Today, the Government Accountability Project (GAP) criticized rules proposed by the Director of National Intelligence (DNI) and the Office of Personnel Management (OPM) that could rebrand virtually any federal government position as national security “sensitive,” and therefore outside the civil service system rule of law. Employees in positions that are deemed “sensitive” and relieved of their duties, as federal whistleblowers often are, would therefore have little recourse.
The proposed rules, released today, follow a Friday showdown at the U.S. Court of Appeals for the Federal Circuit, where the government pressed for a ruling that workers in “sensitive” jobs will not enjoy independent appeal rights to the Merit Systems Protection Board (MSPB) if they are deemed by their agency to be insufficiently trustworthy for a federal position.
GAP Legal Director Tom Devine, who prepared GAP’s amicus curiae brief to the Federal Circuit on the matter, commented:
“Combined with litigation, this is the latter of a one-two attack against the civil service rule of law that has kept the federal labor force professional and non-partisan since 1883. If the Obama administration succeeds, its legacy will be vulnerable to a national security spoils system controlled by the Director of National Intelligence.”
The roots of the dispute are a McCarthy-era Executive Order that established “sensitive” status as a prerequisite to apply for security clearances needed to review classified information as part of job duties. The rules were largely dormant until the George W. Bush administration, when a sustained campaign to apply them began that has intensified under President Obama. The DNI/OPM rules would give agencies absolute authority to designate jobs as “sensitive.” Once an agency designates a position as such, it could then remove the employee sans outside appeal or any review of the reasons for its action.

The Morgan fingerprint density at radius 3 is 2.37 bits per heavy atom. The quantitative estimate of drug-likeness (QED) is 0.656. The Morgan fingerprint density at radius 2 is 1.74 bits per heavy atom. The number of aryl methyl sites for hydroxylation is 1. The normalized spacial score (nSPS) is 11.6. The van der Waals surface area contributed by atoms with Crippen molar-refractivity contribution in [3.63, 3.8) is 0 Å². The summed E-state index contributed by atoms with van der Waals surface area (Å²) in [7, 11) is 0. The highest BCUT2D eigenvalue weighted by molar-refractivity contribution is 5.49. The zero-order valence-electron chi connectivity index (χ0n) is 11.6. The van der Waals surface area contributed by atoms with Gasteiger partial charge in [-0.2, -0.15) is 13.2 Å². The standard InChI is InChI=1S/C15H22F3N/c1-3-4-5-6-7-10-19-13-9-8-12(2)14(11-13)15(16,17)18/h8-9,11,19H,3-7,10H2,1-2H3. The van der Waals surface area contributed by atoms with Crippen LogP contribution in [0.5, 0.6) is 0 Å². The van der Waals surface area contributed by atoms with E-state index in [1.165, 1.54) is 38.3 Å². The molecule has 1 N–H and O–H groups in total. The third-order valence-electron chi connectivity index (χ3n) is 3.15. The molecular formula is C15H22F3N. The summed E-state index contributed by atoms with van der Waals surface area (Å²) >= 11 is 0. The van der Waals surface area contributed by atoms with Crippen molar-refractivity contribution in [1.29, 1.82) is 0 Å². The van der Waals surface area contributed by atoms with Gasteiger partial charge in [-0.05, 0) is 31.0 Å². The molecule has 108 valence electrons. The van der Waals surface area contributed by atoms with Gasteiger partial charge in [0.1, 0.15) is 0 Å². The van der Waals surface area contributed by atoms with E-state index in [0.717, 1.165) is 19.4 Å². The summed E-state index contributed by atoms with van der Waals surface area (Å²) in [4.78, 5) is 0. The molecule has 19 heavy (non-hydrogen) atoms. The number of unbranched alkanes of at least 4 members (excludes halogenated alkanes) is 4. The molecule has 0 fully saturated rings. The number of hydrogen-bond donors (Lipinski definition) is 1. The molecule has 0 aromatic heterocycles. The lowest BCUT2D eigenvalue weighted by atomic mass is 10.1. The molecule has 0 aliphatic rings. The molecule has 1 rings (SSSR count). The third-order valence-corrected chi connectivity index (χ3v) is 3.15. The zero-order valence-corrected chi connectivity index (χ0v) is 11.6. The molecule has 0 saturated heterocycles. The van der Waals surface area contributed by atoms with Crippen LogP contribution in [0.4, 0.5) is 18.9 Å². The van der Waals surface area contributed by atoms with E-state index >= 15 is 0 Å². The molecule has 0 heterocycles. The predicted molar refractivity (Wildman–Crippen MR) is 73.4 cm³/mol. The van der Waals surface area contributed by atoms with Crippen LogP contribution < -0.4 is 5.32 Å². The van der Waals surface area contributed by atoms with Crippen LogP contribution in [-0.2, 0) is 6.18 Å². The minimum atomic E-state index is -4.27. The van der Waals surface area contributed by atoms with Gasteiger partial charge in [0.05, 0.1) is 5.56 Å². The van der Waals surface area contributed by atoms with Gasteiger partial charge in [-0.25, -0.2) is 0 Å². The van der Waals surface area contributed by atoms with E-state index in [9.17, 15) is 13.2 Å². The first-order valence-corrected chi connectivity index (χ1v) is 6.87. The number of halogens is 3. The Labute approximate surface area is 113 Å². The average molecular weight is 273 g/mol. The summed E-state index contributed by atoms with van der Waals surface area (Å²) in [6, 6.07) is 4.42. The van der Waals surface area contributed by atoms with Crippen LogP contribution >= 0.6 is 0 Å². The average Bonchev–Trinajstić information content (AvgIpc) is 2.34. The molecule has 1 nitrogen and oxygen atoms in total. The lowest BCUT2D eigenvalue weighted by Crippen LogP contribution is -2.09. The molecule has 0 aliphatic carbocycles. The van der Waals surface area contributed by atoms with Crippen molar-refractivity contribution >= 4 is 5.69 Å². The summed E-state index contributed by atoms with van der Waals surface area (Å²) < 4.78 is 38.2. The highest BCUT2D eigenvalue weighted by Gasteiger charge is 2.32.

To illustrate the scope of the proposal, independent civil service rights would be removed from any position that:
- involves public safety or law enforcement duties, including all positions at Offices of Inspectors General, and Department of Justice offices ranging from U.S. Attorneys to headquarters;
- relates to the nation’s borders, immigration or customs system;
- directly involves diplomatic relations and negotiations, such as those employed by the Foreign Service or working in embassies such as Benghazi;
- involves Critical Infrastructure Information (CII) responsibilities (although in the Whistleblower Protection Enhancement Act passed late last year, Congress gave employees the right to publicly disclose unclassified CII information about government breakdowns);
- or all “positions involving independent responsibility for planning or approving continuity of Government operations,” or potentially any government job with significant duties.
The proposed rule even goes further than the McCarthy-era boundary for sensitive positions, which only applied to employees eligible to request security clearances. The proposed rule encompasses nearly all federal positions, stating: “Positions not requiring eligibility for access to classified information, but having the potential to cause significant or serious damage to the national security.”
Devine put the proposal in perspective:
“President Obama’s actions in response to these proposed rules will be a litmus test of his promises about restoring a balance between national security and the values of a free society. This proposal to remove the civil service rule of law dates from the McCarthy-era of the 1950s, not merely post 9/11 fears.”